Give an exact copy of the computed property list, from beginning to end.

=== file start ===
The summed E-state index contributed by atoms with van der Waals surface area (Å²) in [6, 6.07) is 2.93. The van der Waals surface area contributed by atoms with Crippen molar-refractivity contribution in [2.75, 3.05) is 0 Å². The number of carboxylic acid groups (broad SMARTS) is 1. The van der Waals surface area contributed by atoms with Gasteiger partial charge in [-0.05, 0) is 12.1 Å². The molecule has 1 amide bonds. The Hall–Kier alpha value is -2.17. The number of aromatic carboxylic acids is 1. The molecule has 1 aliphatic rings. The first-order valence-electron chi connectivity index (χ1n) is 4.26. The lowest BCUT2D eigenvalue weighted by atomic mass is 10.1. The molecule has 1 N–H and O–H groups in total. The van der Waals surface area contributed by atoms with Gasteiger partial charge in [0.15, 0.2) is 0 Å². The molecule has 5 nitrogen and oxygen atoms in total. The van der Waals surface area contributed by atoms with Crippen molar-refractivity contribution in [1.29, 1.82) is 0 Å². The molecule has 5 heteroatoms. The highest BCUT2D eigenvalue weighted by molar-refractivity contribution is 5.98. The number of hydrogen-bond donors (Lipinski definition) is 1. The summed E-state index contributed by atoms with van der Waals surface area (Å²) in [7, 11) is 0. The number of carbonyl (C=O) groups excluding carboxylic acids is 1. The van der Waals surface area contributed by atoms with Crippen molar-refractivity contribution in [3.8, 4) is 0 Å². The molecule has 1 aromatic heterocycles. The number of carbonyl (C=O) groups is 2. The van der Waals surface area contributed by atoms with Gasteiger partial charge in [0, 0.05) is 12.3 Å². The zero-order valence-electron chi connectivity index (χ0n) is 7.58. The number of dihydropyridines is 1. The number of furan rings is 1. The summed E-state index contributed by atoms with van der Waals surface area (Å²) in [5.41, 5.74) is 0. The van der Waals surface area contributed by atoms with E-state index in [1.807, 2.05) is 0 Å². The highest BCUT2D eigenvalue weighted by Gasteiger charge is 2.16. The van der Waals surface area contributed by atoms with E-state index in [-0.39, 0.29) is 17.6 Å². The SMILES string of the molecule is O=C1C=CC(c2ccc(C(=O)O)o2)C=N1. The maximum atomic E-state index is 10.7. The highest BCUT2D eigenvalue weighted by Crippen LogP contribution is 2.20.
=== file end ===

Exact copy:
The summed E-state index contributed by atoms with van der Waals surface area (Å²) in [6, 6.07) is 2.93. The van der Waals surface area contributed by atoms with Crippen molar-refractivity contribution in [2.75, 3.05) is 0 Å². The number of carboxylic acid groups (broad SMARTS) is 1. The van der Waals surface area contributed by atoms with Gasteiger partial charge in [-0.05, 0) is 12.1 Å². The molecule has 1 amide bonds. The Hall–Kier alpha value is -2.17. The number of aromatic carboxylic acids is 1. The molecule has 1 aliphatic rings. The first-order valence-electron chi connectivity index (χ1n) is 4.26. The lowest BCUT2D eigenvalue weighted by atomic mass is 10.1. The molecule has 1 N–H and O–H groups in total. The van der Waals surface area contributed by atoms with Gasteiger partial charge in [0.15, 0.2) is 0 Å². The molecule has 5 nitrogen and oxygen atoms in total. The van der Waals surface area contributed by atoms with Crippen molar-refractivity contribution in [1.29, 1.82) is 0 Å². The molecule has 5 heteroatoms. The highest BCUT2D eigenvalue weighted by molar-refractivity contribution is 5.98. The number of hydrogen-bond donors (Lipinski definition) is 1. The summed E-state index contributed by atoms with van der Waals surface area (Å²) in [7, 11) is 0. The number of carbonyl (C=O) groups excluding carboxylic acids is 1. The van der Waals surface area contributed by atoms with Crippen molar-refractivity contribution in [3.8, 4) is 0 Å². The molecule has 1 aromatic heterocycles. The number of carbonyl (C=O) groups is 2. The van der Waals surface area contributed by atoms with Gasteiger partial charge in [0, 0.05) is 12.3 Å². The zero-order valence-electron chi connectivity index (χ0n) is 7.58. The number of dihydropyridines is 1. The number of furan rings is 1. The summed E-state index contributed by atoms with van der Waals surface area (Å²) in [5.41, 5.74) is 0. The van der Waals surface area contributed by atoms with E-state index in [1.807, 2.05) is 0 Å². The highest BCUT2D eigenvalue weighted by Gasteiger charge is 2.16. The van der Waals surface area contributed by atoms with E-state index in [-0.39, 0.29) is 17.6 Å². The SMILES string of the molecule is O=C1C=CC(c2ccc(C(=O)O)o2)C=N1. The maximum atomic E-state index is 10.7. The highest BCUT2D eigenvalue weighted by Crippen LogP contribution is 2.20.